Law and Philosophy 9 (1):67 - 93 (1990)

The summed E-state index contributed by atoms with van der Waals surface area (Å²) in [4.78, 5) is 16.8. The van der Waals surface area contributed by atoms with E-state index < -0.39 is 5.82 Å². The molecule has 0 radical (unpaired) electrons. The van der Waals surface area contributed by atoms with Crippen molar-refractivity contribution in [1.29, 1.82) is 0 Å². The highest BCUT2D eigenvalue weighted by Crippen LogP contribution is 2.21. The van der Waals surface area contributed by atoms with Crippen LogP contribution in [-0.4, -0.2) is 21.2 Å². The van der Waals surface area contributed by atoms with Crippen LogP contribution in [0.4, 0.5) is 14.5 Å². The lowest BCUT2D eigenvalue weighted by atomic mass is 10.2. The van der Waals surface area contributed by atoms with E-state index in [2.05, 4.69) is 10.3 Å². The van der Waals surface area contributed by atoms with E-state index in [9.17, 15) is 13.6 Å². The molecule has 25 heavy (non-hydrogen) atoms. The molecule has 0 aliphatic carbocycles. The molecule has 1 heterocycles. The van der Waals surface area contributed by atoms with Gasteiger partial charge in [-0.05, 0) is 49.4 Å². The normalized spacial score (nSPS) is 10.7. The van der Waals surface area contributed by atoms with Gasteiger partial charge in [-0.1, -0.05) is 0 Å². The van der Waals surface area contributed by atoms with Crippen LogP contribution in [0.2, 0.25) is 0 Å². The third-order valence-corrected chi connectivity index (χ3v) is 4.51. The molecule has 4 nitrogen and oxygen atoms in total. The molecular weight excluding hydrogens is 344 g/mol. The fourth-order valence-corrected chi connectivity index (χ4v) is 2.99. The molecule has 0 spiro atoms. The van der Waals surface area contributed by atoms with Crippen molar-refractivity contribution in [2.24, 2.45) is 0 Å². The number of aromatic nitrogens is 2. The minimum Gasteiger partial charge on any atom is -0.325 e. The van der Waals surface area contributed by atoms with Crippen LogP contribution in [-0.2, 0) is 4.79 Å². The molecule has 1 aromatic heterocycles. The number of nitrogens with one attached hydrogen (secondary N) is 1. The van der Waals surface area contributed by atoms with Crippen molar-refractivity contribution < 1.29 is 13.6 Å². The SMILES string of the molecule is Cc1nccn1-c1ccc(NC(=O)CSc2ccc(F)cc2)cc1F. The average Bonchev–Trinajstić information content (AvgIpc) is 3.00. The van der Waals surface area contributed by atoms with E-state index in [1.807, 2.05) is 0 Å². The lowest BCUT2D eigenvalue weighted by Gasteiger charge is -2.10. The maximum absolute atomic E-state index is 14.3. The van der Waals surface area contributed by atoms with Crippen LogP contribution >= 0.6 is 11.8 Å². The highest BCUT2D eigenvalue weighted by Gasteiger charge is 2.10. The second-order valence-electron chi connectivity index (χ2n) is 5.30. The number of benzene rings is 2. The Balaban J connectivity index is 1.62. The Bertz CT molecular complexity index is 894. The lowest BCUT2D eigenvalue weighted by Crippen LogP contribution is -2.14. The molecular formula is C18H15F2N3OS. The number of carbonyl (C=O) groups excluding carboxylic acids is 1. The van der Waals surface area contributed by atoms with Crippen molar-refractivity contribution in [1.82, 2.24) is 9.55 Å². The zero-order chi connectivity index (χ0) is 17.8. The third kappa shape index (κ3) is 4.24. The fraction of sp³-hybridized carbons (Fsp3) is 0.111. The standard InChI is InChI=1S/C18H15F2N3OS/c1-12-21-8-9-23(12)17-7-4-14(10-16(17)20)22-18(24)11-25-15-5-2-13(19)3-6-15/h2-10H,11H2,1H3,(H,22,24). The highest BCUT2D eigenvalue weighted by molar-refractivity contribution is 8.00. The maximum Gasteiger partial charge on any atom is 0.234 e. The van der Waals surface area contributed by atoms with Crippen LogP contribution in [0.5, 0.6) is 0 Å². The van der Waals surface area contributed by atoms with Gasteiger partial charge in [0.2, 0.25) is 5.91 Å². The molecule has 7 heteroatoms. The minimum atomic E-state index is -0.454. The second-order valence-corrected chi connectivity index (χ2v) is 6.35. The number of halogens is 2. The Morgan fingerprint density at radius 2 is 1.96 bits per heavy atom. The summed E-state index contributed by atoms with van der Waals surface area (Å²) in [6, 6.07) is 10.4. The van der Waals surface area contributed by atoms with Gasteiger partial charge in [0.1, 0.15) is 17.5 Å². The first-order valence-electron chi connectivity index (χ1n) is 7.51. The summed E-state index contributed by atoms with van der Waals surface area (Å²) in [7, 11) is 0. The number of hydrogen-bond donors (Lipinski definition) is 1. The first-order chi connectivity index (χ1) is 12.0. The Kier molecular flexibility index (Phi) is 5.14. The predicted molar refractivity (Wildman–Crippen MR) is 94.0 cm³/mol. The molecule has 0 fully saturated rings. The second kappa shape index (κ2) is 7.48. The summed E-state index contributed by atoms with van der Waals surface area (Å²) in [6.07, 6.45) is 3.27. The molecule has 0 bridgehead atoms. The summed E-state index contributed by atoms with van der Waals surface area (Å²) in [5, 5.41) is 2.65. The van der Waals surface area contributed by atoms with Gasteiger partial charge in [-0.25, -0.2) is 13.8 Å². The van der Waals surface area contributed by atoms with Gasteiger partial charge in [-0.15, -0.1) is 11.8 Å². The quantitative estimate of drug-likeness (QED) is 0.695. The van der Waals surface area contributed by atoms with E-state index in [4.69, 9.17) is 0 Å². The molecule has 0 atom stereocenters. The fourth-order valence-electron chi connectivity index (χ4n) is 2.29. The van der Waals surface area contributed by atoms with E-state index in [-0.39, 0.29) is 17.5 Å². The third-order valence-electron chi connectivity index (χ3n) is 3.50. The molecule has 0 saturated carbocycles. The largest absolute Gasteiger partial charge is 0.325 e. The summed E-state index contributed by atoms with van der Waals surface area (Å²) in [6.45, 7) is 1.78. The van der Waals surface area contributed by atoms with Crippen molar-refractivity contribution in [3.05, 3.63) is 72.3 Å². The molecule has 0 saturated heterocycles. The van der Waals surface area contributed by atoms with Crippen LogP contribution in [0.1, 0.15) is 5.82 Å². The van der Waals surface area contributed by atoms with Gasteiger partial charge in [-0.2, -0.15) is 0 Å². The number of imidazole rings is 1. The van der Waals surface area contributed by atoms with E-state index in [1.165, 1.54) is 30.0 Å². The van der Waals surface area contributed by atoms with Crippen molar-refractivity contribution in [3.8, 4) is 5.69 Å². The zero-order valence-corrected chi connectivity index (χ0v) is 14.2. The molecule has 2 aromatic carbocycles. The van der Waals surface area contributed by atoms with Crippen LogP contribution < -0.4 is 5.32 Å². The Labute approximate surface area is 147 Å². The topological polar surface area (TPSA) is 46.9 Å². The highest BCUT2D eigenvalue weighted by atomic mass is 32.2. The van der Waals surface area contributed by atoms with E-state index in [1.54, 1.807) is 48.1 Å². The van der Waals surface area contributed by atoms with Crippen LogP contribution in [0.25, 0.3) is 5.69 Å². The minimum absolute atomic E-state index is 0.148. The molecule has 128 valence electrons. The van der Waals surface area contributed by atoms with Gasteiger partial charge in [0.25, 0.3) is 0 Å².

AbstractIn the recent spate of philosophers' writing on legal ethics, most contend that lawyers' professional role exposes them to great risk of moral wrongdoing; and some even conclude that the role's demands inevitably corrupt lawyers' characters. In assessing their arguments, I take up three questions: (1) whether philosophers' training and experience give them authority to scold lawyers; (2) whether anything substantive has emerged in the scolding that lawyers are morally bound to take to heart; and (3) whether lawyers ought to defer to philosophers' claims about moral principle. I return a negative answer to each.
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